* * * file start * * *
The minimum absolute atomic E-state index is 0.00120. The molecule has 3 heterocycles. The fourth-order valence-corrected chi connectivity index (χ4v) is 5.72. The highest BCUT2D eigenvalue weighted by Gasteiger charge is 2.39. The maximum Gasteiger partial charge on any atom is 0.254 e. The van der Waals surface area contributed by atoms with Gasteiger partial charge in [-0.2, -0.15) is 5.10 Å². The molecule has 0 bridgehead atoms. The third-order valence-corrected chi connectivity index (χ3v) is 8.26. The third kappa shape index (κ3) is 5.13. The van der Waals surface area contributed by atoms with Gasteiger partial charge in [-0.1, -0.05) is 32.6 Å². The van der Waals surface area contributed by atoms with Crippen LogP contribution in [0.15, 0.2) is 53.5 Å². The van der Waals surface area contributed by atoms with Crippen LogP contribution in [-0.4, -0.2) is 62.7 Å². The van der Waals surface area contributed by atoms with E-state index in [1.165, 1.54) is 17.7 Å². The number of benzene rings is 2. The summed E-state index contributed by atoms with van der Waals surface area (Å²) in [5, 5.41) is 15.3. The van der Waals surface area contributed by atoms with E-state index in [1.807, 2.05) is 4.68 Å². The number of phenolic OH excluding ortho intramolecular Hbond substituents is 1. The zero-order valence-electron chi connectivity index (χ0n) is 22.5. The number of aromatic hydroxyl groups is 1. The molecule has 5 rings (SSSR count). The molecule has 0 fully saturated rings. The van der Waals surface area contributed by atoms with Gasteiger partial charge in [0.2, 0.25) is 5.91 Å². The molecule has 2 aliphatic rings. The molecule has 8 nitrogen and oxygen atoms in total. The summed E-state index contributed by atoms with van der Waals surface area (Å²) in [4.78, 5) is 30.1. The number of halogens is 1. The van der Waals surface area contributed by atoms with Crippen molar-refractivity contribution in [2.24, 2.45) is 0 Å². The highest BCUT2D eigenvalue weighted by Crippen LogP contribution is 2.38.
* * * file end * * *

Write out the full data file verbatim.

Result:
The minimum absolute atomic E-state index is 0.00120. The molecule has 3 heterocycles. The fourth-order valence-corrected chi connectivity index (χ4v) is 5.72. The highest BCUT2D eigenvalue weighted by Gasteiger charge is 2.39. The maximum Gasteiger partial charge on any atom is 0.254 e. The van der Waals surface area contributed by atoms with Gasteiger partial charge in [-0.2, -0.15) is 5.10 Å². The molecule has 0 bridgehead atoms. The third-order valence-corrected chi connectivity index (χ3v) is 8.26. The third kappa shape index (κ3) is 5.13. The van der Waals surface area contributed by atoms with Gasteiger partial charge in [-0.1, -0.05) is 32.6 Å². The van der Waals surface area contributed by atoms with Crippen LogP contribution in [0.15, 0.2) is 53.5 Å². The van der Waals surface area contributed by atoms with Crippen LogP contribution in [-0.4, -0.2) is 62.7 Å². The van der Waals surface area contributed by atoms with E-state index in [1.165, 1.54) is 17.7 Å². The number of benzene rings is 2. The summed E-state index contributed by atoms with van der Waals surface area (Å²) in [5, 5.41) is 15.3. The van der Waals surface area contributed by atoms with E-state index in [1.807, 2.05) is 4.68 Å². The number of phenolic OH excluding ortho intramolecular Hbond substituents is 1. The zero-order valence-electron chi connectivity index (χ0n) is 22.5. The number of aromatic hydroxyl groups is 1. The molecule has 5 rings (SSSR count). The molecule has 0 fully saturated rings. The van der Waals surface area contributed by atoms with Gasteiger partial charge in [0.2, 0.25) is 5.91 Å². The molecule has 2 aliphatic rings. The molecule has 8 nitrogen and oxygen atoms in total. The summed E-state index contributed by atoms with van der Waals surface area (Å²) in [4.78, 5) is 30.1. The number of halogens is 1. The van der Waals surface area contributed by atoms with Crippen molar-refractivity contribution in [2.24, 2.45) is 0 Å². The highest BCUT2D eigenvalue weighted by Crippen LogP contribution is 2.38.